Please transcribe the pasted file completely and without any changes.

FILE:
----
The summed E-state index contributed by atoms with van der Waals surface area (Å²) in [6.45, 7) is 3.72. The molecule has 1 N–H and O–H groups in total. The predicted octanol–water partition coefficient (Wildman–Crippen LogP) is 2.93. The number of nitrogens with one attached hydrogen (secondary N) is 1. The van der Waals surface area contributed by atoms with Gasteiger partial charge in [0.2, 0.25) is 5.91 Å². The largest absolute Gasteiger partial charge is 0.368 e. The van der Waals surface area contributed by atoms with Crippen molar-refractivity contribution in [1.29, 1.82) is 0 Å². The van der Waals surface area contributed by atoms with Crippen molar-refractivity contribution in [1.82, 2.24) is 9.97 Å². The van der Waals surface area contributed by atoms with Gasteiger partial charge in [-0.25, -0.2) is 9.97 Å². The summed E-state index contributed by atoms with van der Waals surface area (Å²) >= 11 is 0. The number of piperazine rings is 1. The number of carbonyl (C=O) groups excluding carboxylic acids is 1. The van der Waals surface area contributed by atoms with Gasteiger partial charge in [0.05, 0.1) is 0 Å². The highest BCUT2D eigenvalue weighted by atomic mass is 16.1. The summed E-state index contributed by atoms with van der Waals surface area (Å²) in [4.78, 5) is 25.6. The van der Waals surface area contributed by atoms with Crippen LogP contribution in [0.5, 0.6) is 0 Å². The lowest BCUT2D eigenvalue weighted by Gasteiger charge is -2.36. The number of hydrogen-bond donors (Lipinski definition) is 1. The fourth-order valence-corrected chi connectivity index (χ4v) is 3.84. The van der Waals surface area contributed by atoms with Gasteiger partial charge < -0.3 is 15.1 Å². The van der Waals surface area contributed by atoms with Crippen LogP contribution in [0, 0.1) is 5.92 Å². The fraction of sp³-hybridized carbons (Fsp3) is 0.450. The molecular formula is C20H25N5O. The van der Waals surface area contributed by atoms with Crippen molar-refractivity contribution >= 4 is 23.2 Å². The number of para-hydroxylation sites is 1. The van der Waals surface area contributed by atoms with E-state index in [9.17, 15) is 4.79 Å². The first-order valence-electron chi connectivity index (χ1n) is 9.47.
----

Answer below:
The summed E-state index contributed by atoms with van der Waals surface area (Å²) in [6.45, 7) is 3.72. The molecule has 1 N–H and O–H groups in total. The predicted octanol–water partition coefficient (Wildman–Crippen LogP) is 2.93. The number of nitrogens with one attached hydrogen (secondary N) is 1. The van der Waals surface area contributed by atoms with Gasteiger partial charge in [0.2, 0.25) is 5.91 Å². The largest absolute Gasteiger partial charge is 0.368 e. The van der Waals surface area contributed by atoms with Crippen molar-refractivity contribution in [1.29, 1.82) is 0 Å². The van der Waals surface area contributed by atoms with Crippen molar-refractivity contribution in [1.82, 2.24) is 9.97 Å². The van der Waals surface area contributed by atoms with Gasteiger partial charge in [-0.25, -0.2) is 9.97 Å². The summed E-state index contributed by atoms with van der Waals surface area (Å²) >= 11 is 0. The number of piperazine rings is 1. The number of carbonyl (C=O) groups excluding carboxylic acids is 1. The van der Waals surface area contributed by atoms with Gasteiger partial charge in [0.05, 0.1) is 0 Å². The highest BCUT2D eigenvalue weighted by atomic mass is 16.1. The summed E-state index contributed by atoms with van der Waals surface area (Å²) in [4.78, 5) is 25.6. The van der Waals surface area contributed by atoms with Crippen LogP contribution in [0.5, 0.6) is 0 Å². The lowest BCUT2D eigenvalue weighted by Gasteiger charge is -2.36. The number of hydrogen-bond donors (Lipinski definition) is 1. The fourth-order valence-corrected chi connectivity index (χ4v) is 3.84. The van der Waals surface area contributed by atoms with Gasteiger partial charge < -0.3 is 15.1 Å². The van der Waals surface area contributed by atoms with Crippen LogP contribution in [0, 0.1) is 5.92 Å². The fraction of sp³-hybridized carbons (Fsp3) is 0.450. The molecular formula is C20H25N5O. The van der Waals surface area contributed by atoms with Crippen molar-refractivity contribution >= 4 is 23.2 Å². The number of para-hydroxylation sites is 1. The van der Waals surface area contributed by atoms with E-state index in [9.17, 15) is 4.79 Å². The first-order valence-electron chi connectivity index (χ1n) is 9.47.